The 5 Greatest Examples of Change Management in Business History
20 July 2015 -
The need for decisiveness and communication, the inevitable disruption, and why you’ll probably need to break down “the old ways”... Managers can learn a lot from these classic change management case studies.
Change can be the foundation of competitive advantage but, to be effective, a change management programme must identify areas of potential conflict, address the needs of everyone in the organisation and, crucially, bridge the gap between the aspirations of executives, technical project teams and the people affected by the change.
Few organisations do this well. But there are exceptions, such as these outstanding case studies of change.
Shell’s tough love
In 2004 Shell was facing an oil reserves crisis that hammered its share price. The situation was compounded by the abrupt departure of the oil group’s chairman, Sir Philip Watts. The new group chairman, Jeroen van der Veer, believed that in order to survive, the corporation had to transform its structure and processes.
A series of global, standardised processes were identified. These, if introduced, would impact more than 80 Shell operating units. While the changes were vital to survival, they proved unpopular in the short term as some countries stood to lose market share.
The message was a tough one, and many operating units balked.
However, for a change programme of this scale to be successful, everyone had to adhere to the new systems and processes. The leadership of Shell Downstream-One, as the transformation was known, needed unflinching determination and to focus on gaining adoption from everyone involved.
Those leading the change had to ensure that the major players in all their markets knew what was required and why. They needed to be aligned with the change requirement. From the start, it was recognised that mandating the changes was the only way for them to drive the transformational growth they aimed for. This wasn’t an opt-in situation.
The main message of the change team, led by van der Veer, was that simpler, standard processes across all countries and regions that benefited Shell globally trumped local, individual needs. That meant everything from common invoicing and finance systems to bigger more centralised distribution networks. By identifying and rapidly addressing the many areas of resistance that emerged – such as that some influential stakeholders stood to lose control or market share – adoption was accelerated.
The team of experts – made up of senior leaders, in-house subject matter experts, implementation consultants and external change experts – who delivered the change programme were crucial in this phase. They’d been picked because they had both technical understanding and could provide change leadership. They both modelled and drove the new behaviours needed for the change to succeed. They briefed the people who would be impacted by the change; risks and potential problem areas were discussed and mitigated – before any real change was even delivered.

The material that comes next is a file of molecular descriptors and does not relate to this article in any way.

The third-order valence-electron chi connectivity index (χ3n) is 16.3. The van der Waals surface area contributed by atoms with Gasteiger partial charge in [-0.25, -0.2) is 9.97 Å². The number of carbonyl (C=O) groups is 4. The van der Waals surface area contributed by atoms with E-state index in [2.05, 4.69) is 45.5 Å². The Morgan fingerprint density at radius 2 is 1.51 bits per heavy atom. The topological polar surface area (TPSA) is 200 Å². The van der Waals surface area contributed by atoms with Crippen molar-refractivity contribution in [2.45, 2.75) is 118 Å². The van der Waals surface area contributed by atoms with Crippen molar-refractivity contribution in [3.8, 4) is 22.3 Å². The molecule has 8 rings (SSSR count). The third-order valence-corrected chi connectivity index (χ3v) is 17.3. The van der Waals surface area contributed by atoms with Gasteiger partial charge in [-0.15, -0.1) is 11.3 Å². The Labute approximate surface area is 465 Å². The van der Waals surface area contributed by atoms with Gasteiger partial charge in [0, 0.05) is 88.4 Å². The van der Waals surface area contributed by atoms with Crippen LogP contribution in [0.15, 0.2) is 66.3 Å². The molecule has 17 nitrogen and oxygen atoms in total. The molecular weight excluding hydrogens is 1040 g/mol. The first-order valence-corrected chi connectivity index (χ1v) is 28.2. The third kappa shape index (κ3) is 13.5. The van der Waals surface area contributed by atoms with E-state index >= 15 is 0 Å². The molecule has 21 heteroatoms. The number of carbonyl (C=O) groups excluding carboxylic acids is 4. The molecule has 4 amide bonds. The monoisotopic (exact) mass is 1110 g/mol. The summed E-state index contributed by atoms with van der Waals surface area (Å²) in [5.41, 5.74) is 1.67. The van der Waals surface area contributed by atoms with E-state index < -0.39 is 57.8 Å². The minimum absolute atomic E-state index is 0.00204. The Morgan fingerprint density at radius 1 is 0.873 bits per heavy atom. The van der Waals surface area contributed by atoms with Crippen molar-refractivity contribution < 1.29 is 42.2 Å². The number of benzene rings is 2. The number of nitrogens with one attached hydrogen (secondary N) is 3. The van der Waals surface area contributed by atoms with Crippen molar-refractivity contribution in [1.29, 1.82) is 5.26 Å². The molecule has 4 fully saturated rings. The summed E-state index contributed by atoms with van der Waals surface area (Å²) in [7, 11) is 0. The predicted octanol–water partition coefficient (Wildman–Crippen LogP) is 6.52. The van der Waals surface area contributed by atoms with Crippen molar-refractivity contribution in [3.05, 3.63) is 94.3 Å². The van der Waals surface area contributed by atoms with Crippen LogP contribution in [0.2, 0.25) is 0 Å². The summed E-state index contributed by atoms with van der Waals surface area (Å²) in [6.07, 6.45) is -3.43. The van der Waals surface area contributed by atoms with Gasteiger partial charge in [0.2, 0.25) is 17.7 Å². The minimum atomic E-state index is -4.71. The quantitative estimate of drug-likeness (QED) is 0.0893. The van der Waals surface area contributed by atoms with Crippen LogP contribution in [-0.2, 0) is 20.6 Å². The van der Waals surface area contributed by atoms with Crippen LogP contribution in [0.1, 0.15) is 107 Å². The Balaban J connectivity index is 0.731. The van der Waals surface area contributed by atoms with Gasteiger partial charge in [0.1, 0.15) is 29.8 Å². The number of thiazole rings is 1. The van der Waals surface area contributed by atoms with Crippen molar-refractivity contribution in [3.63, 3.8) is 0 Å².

In all major change programmes, there’s always the danger that change management gets delegated; leaders distance themselves from the challenge of implementing the priorities they once championed. That can cause the initiatives to fail. In Shell’s case, however, the change leadership started and finished with Jeroen van der Veer, who never drew back from emphasising how important full implementation of Downstream-One would be.
Shell is in a significantly healthier position than when the transformation started, and by that measure the programme has been deemed a success. And the ramifications of Downstream-One continue to result in ongoing change…
Santander: pulling down to build back up
When in 2008 Santander wanted to establish a stronghold in the UK banking sector, its strategy was to acquire a portfolio of heritage-centric UK financial institutions – Abbey National, Bradford and Bingley, and Alliance and Leicester.
Grupo Santander chairman Emilio Botin felt, however, that the legacy in these UK financial institutions, dating as far back as 1849, had left them incapable of change and, therefore, unable to evolve and grow.
In buying these traditional UK financial institutions and unifying them under the Santander brand, Santander aimed to break down their engrained processes and turn them into a formidable retail bank.
To do this, they would need a fast-track, systems-led banking model. Only this could bring clarity, efficiency and best practice to institutions that had become totally entrenched in ‘their way’ of doing things. For incoming Santander UK CEO António Horta-Osório, his focus would be ensuring that all stakeholders grasped the value of shedding ‘old ways’ and embracing the new era in banking – a revolution, rather than evolution.
There were many opportunities during the change programme for cultural misunderstandings. Counter-intuitively, this can be particularly noticeable when national or linguistic similarities give a false illusion of commonality. In fact, the cultures of the UK acquisitions were very different, they had developed as regional building societies and their footprints, portfolios and client bases were each unique. This meant that forceful and careful management would be needed to integrate the systems, processes and people in the different organisations.
Those who were going to be impacted by the change were fully briefed; risks and issues were discussed and mitigated. In-branch teams, for example, were prepared for a variety of customer responses through the transition phase. Even those who weren’t likely to be impacted by consolidations were given clear messages about the future. The aim of this process was to make sure they didn’t just understand the change, but that they embrace it.
In January 2010, Santander UK was launched against ferocious economic and banking headwinds. By 2013, it had become one the country’s leading retail banks and one of the largest providers of savings and mortgages. And António Horta-Osório had been moved to to lead change at another, even bigger, banking institution: as CEO of Lloyds Banking Group.